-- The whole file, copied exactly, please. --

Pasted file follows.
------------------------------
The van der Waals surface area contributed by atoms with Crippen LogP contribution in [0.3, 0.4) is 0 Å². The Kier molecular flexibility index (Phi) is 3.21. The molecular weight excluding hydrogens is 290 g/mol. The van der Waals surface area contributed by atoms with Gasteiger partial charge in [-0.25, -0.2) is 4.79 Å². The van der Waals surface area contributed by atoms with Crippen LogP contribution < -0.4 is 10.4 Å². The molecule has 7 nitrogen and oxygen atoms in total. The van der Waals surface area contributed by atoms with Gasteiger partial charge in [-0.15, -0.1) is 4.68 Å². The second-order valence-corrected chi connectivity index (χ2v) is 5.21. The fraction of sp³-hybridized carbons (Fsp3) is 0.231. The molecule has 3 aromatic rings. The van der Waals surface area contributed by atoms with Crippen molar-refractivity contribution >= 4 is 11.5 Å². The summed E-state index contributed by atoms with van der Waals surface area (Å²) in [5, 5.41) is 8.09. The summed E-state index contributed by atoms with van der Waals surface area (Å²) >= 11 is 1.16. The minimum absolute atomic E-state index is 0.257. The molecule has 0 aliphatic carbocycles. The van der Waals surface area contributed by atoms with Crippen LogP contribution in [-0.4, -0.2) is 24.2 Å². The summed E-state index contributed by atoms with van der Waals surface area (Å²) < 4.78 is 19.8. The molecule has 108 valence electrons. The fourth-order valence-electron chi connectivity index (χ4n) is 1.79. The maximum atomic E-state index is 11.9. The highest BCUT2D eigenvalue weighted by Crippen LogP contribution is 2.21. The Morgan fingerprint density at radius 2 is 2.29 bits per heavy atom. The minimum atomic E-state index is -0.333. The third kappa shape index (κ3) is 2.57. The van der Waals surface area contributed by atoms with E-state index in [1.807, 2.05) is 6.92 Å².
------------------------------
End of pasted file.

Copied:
The van der Waals surface area contributed by atoms with Crippen LogP contribution in [0.3, 0.4) is 0 Å². The Kier molecular flexibility index (Phi) is 3.21. The molecular weight excluding hydrogens is 290 g/mol. The van der Waals surface area contributed by atoms with Gasteiger partial charge in [-0.25, -0.2) is 4.79 Å². The van der Waals surface area contributed by atoms with Crippen LogP contribution < -0.4 is 10.4 Å². The molecule has 7 nitrogen and oxygen atoms in total. The van der Waals surface area contributed by atoms with Gasteiger partial charge in [-0.15, -0.1) is 4.68 Å². The second-order valence-corrected chi connectivity index (χ2v) is 5.21. The fraction of sp³-hybridized carbons (Fsp3) is 0.231. The molecule has 3 aromatic rings. The van der Waals surface area contributed by atoms with Crippen molar-refractivity contribution >= 4 is 11.5 Å². The summed E-state index contributed by atoms with van der Waals surface area (Å²) in [5, 5.41) is 8.09. The summed E-state index contributed by atoms with van der Waals surface area (Å²) >= 11 is 1.16. The minimum absolute atomic E-state index is 0.257. The molecule has 0 aliphatic carbocycles. The van der Waals surface area contributed by atoms with Crippen LogP contribution in [-0.4, -0.2) is 24.2 Å². The summed E-state index contributed by atoms with van der Waals surface area (Å²) < 4.78 is 19.8. The molecule has 108 valence electrons. The fourth-order valence-electron chi connectivity index (χ4n) is 1.79. The maximum atomic E-state index is 11.9. The highest BCUT2D eigenvalue weighted by Crippen LogP contribution is 2.21. The Morgan fingerprint density at radius 2 is 2.29 bits per heavy atom. The minimum atomic E-state index is -0.333. The third kappa shape index (κ3) is 2.57. The van der Waals surface area contributed by atoms with E-state index in [1.807, 2.05) is 6.92 Å².